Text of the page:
The New Zealand Prime Minister, Jacinda Ardern is touring Europe, glad-handing with the leaders of Britain, France and Germany, and she seems to regard climate change as the topic on which she will establish her credentials. Yesterday she gave a speech to university students in Paris in which she spoke about the supposed impact of climate change on Pacific Island nations. She peppered her speech with a number of hoary myths, which she or the officials that wrote her speech should have known were untrue.
She spoke of the serious impact of cyclones on these countries, which is very real, but she went on to blame "the extreme weather that now rages through these countries on a regular basis." Cyclones have always been a feature of life in the South Pacific and the implication that they are becoming more frequent is false. The figures from the Fiji Meteorological Service's Nadi Tropical Cyclone Centre (which is the designated Regional Specialized Meteorological Centre of the World Meteorological Organization) show the following number of tropical cyclones for each of the last five decades:
You can see that there has been no increase in the frequency of cyclones during this period at all and in fact the trend seems to be downwards.
Ardern then went on to say, "it is not only storms that threaten Pacific nations. There is already salt water intrusion into fresh water supplies." Salt water intrusion into fresh water aquifers in Pacific Island nations is indeed a problem, but it is not primarily due to climate change. This study by the US Geological Survey [PDF 32MB] examines the causes of the problem, which is mostly due to over-exploitation of the fresh water resources. As the article explains, "If too much ground water is pumped, a freshwater lens may shrink enough that brackish water from the transition zone is drawn into the well. This process, known as saltwater intrusion, can result in the need to shut down wells and may reduce the availability of drinking water."
Finally, she repeated the oldest lie in the book when it comes to climate change and the South Pacific when she said "the oceans that have sustained local communities for thousands of years could soon rise up to swallow them forever." The idea that rising sea levels will inundate low-lying Pacific atolls is easy to accept but it is also false.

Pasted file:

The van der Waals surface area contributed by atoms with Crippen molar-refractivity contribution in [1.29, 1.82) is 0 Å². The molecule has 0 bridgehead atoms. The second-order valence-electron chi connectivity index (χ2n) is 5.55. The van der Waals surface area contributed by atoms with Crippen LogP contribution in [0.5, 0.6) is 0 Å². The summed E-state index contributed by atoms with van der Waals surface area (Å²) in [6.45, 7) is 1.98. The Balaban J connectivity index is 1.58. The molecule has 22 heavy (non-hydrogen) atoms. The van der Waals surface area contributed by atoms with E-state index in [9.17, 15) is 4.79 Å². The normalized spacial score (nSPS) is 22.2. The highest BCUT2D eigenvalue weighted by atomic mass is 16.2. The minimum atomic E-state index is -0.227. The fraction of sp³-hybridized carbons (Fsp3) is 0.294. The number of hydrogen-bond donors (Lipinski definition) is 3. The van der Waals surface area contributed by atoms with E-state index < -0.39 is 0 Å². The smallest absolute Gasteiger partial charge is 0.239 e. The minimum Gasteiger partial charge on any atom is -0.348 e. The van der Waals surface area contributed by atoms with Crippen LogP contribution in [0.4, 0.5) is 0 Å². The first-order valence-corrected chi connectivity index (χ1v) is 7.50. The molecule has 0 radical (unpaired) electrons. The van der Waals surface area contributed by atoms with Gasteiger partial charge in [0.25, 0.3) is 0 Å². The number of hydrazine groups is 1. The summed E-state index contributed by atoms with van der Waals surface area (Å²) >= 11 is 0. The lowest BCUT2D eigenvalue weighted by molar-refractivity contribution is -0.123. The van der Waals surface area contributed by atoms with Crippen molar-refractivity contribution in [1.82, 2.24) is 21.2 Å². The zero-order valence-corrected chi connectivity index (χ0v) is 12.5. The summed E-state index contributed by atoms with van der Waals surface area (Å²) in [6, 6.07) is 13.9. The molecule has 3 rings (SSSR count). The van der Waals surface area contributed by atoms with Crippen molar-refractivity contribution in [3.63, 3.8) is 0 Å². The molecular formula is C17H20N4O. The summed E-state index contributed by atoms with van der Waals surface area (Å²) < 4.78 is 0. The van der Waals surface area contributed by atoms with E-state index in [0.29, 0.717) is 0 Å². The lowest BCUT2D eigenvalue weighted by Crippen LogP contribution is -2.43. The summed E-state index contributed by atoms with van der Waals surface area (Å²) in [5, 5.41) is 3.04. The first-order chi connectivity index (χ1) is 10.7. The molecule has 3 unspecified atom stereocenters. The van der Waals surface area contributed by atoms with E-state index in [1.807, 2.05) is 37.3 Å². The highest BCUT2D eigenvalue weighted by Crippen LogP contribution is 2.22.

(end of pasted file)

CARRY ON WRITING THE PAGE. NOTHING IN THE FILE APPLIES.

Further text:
Sea levels are rising globally by a few millimetres per year (and have been since well before the Industrial Revolution) but according to this 2010 Australian study, "the analysis reveals a consistent trend of weak deceleration [of sea level rise] at each of these gauge sites throughout Australasia over the period from 1940 to 2000." Furthermore, research by Auckland University scientists reported in this 2010 article and in this 2018 study of Tuvalu (one of the nations Ardern gives as examples in her speech) shows that far from being being swamped by rising seas, most Pacific Island nations are actually increasing in size. It is true that there is a problem with coastal erosion on many Pacific islands but, like the salt water intrusion, it is a problem of resource use by the locals - in this case deforestation and over-development of coastal land.
Climate change is the least of the problems for Pacific Island nations, despite what Ardern would have us and her European hosts believe. Poor governance and corruption in the islands and trade protectionism by countries such as New Zealand and Australia (which have completely destroyed the export trades of most Pacific Islands and therefore their economic self-sufficiency) are the main factors driving unsustainable resource use in the islands. These are the issues Ardern should be addressing if she is serious about the welfare of our Pacific Island neighbours. But I suspect she is far more interested in promoting herself on the global political stage than solving real problems.